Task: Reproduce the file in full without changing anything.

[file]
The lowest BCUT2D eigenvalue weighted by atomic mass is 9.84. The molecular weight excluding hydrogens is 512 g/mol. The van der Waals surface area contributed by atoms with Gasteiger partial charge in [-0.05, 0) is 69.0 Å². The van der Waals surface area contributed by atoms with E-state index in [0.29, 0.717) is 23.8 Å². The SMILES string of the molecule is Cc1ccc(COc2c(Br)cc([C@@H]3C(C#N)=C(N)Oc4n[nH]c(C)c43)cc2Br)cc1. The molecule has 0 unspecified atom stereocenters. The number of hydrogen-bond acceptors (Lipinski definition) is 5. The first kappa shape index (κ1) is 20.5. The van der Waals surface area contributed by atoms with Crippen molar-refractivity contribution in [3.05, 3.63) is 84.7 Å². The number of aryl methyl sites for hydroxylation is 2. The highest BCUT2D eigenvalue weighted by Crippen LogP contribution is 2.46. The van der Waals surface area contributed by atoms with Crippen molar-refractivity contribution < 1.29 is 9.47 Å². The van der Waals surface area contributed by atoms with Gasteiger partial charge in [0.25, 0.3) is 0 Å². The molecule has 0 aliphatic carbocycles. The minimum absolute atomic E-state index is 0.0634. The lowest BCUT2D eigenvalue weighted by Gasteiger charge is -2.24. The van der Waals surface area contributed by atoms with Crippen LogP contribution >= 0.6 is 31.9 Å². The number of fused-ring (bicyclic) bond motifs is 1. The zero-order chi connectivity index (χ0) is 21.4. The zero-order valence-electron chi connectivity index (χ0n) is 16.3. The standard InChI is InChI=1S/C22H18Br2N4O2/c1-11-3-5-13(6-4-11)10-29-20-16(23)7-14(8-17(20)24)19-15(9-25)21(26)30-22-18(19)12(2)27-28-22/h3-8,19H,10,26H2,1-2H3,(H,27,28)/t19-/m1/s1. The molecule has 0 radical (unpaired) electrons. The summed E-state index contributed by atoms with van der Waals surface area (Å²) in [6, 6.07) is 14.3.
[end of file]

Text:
The lowest BCUT2D eigenvalue weighted by atomic mass is 9.84. The molecular weight excluding hydrogens is 512 g/mol. The van der Waals surface area contributed by atoms with Gasteiger partial charge in [-0.05, 0) is 69.0 Å². The van der Waals surface area contributed by atoms with E-state index in [0.29, 0.717) is 23.8 Å². The SMILES string of the molecule is Cc1ccc(COc2c(Br)cc([C@@H]3C(C#N)=C(N)Oc4n[nH]c(C)c43)cc2Br)cc1. The molecule has 0 unspecified atom stereocenters. The number of hydrogen-bond acceptors (Lipinski definition) is 5. The first kappa shape index (κ1) is 20.5. The van der Waals surface area contributed by atoms with Crippen molar-refractivity contribution in [3.05, 3.63) is 84.7 Å². The number of aryl methyl sites for hydroxylation is 2. The highest BCUT2D eigenvalue weighted by Crippen LogP contribution is 2.46. The van der Waals surface area contributed by atoms with Crippen molar-refractivity contribution < 1.29 is 9.47 Å². The van der Waals surface area contributed by atoms with Gasteiger partial charge in [0.25, 0.3) is 0 Å². The molecule has 0 aliphatic carbocycles. The minimum absolute atomic E-state index is 0.0634. The lowest BCUT2D eigenvalue weighted by Gasteiger charge is -2.24. The van der Waals surface area contributed by atoms with Crippen LogP contribution >= 0.6 is 31.9 Å². The number of fused-ring (bicyclic) bond motifs is 1. The zero-order chi connectivity index (χ0) is 21.4. The zero-order valence-electron chi connectivity index (χ0n) is 16.3. The standard InChI is InChI=1S/C22H18Br2N4O2/c1-11-3-5-13(6-4-11)10-29-20-16(23)7-14(8-17(20)24)19-15(9-25)21(26)30-22-18(19)12(2)27-28-22/h3-8,19H,10,26H2,1-2H3,(H,27,28)/t19-/m1/s1. The molecule has 0 radical (unpaired) electrons. The summed E-state index contributed by atoms with van der Waals surface area (Å²) in [6, 6.07) is 14.3.